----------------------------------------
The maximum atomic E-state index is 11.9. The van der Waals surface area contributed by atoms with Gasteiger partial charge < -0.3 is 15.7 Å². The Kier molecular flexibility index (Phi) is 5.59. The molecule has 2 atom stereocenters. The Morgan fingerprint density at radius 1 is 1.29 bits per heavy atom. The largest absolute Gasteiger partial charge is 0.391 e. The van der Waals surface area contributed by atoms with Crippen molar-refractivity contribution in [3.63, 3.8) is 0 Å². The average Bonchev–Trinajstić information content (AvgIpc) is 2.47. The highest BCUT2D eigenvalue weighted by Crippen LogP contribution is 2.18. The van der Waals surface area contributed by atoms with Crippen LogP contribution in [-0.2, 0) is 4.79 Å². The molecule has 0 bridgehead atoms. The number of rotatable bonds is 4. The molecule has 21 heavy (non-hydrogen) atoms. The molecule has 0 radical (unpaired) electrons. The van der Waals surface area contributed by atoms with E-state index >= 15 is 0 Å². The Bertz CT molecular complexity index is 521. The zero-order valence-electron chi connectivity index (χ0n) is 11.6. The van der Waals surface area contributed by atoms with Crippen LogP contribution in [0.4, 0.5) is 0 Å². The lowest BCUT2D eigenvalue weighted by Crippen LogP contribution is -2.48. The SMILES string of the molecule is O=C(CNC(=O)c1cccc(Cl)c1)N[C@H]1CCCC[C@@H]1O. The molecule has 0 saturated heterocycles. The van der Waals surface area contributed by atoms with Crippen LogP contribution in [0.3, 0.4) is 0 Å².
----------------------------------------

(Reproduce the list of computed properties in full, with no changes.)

The maximum atomic E-state index is 11.9. The van der Waals surface area contributed by atoms with Gasteiger partial charge < -0.3 is 15.7 Å². The Kier molecular flexibility index (Phi) is 5.59. The molecule has 2 atom stereocenters. The Morgan fingerprint density at radius 1 is 1.29 bits per heavy atom. The largest absolute Gasteiger partial charge is 0.391 e. The van der Waals surface area contributed by atoms with Crippen molar-refractivity contribution in [3.63, 3.8) is 0 Å². The average Bonchev–Trinajstić information content (AvgIpc) is 2.47. The highest BCUT2D eigenvalue weighted by Crippen LogP contribution is 2.18. The van der Waals surface area contributed by atoms with Crippen LogP contribution in [-0.2, 0) is 4.79 Å². The molecule has 0 bridgehead atoms. The number of rotatable bonds is 4. The molecule has 21 heavy (non-hydrogen) atoms. The molecule has 0 radical (unpaired) electrons. The van der Waals surface area contributed by atoms with E-state index >= 15 is 0 Å². The Bertz CT molecular complexity index is 521. The zero-order valence-electron chi connectivity index (χ0n) is 11.6. The van der Waals surface area contributed by atoms with Crippen LogP contribution in [0.4, 0.5) is 0 Å². The lowest BCUT2D eigenvalue weighted by Crippen LogP contribution is -2.48. The SMILES string of the molecule is O=C(CNC(=O)c1cccc(Cl)c1)N[C@H]1CCCC[C@@H]1O. The molecule has 0 saturated heterocycles. The van der Waals surface area contributed by atoms with Crippen LogP contribution in [0.3, 0.4) is 0 Å².